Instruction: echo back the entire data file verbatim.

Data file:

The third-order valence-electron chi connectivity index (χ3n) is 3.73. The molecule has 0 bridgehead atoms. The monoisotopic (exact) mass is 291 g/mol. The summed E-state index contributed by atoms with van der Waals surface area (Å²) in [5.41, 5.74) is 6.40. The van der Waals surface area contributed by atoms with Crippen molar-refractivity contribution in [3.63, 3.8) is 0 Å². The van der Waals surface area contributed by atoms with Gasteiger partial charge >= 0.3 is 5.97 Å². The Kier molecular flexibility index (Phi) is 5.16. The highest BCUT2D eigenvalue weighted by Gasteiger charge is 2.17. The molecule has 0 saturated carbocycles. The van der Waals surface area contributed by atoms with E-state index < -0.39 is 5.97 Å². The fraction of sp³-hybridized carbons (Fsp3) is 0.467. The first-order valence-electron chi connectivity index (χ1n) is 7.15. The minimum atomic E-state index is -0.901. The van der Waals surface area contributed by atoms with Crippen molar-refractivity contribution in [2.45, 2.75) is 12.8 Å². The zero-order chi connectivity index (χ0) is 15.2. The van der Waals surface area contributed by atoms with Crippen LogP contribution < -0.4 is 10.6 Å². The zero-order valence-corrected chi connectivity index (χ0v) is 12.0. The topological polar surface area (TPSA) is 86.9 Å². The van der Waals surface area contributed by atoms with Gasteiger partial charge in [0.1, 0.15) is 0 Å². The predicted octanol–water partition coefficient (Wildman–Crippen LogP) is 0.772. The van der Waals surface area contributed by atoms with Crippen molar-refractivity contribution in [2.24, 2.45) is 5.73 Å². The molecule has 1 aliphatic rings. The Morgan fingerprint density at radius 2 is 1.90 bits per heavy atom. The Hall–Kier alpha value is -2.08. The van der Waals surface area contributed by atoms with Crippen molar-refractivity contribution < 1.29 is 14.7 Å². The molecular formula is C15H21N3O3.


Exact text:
The third-order valence-electron chi connectivity index (χ3n) is 3.73. The molecule has 0 bridgehead atoms. The monoisotopic (exact) mass is 291 g/mol. The summed E-state index contributed by atoms with van der Waals surface area (Å²) in [5.41, 5.74) is 6.40. The van der Waals surface area contributed by atoms with Crippen molar-refractivity contribution in [3.63, 3.8) is 0 Å². The van der Waals surface area contributed by atoms with Gasteiger partial charge >= 0.3 is 5.97 Å². The Kier molecular flexibility index (Phi) is 5.16. The highest BCUT2D eigenvalue weighted by Gasteiger charge is 2.17. The molecule has 0 saturated carbocycles. The van der Waals surface area contributed by atoms with E-state index < -0.39 is 5.97 Å². The fraction of sp³-hybridized carbons (Fsp3) is 0.467. The first-order valence-electron chi connectivity index (χ1n) is 7.15. The minimum atomic E-state index is -0.901. The van der Waals surface area contributed by atoms with Crippen molar-refractivity contribution in [2.45, 2.75) is 12.8 Å². The zero-order chi connectivity index (χ0) is 15.2. The van der Waals surface area contributed by atoms with Crippen LogP contribution < -0.4 is 10.6 Å². The zero-order valence-corrected chi connectivity index (χ0v) is 12.0. The topological polar surface area (TPSA) is 86.9 Å². The van der Waals surface area contributed by atoms with Gasteiger partial charge in [0.1, 0.15) is 0 Å². The predicted octanol–water partition coefficient (Wildman–Crippen LogP) is 0.772. The van der Waals surface area contributed by atoms with Crippen molar-refractivity contribution in [2.24, 2.45) is 5.73 Å². The molecule has 1 aliphatic rings. The Morgan fingerprint density at radius 2 is 1.90 bits per heavy atom. The Hall–Kier alpha value is -2.08. The van der Waals surface area contributed by atoms with Crippen molar-refractivity contribution < 1.29 is 14.7 Å². The molecular formula is C15H21N3O3.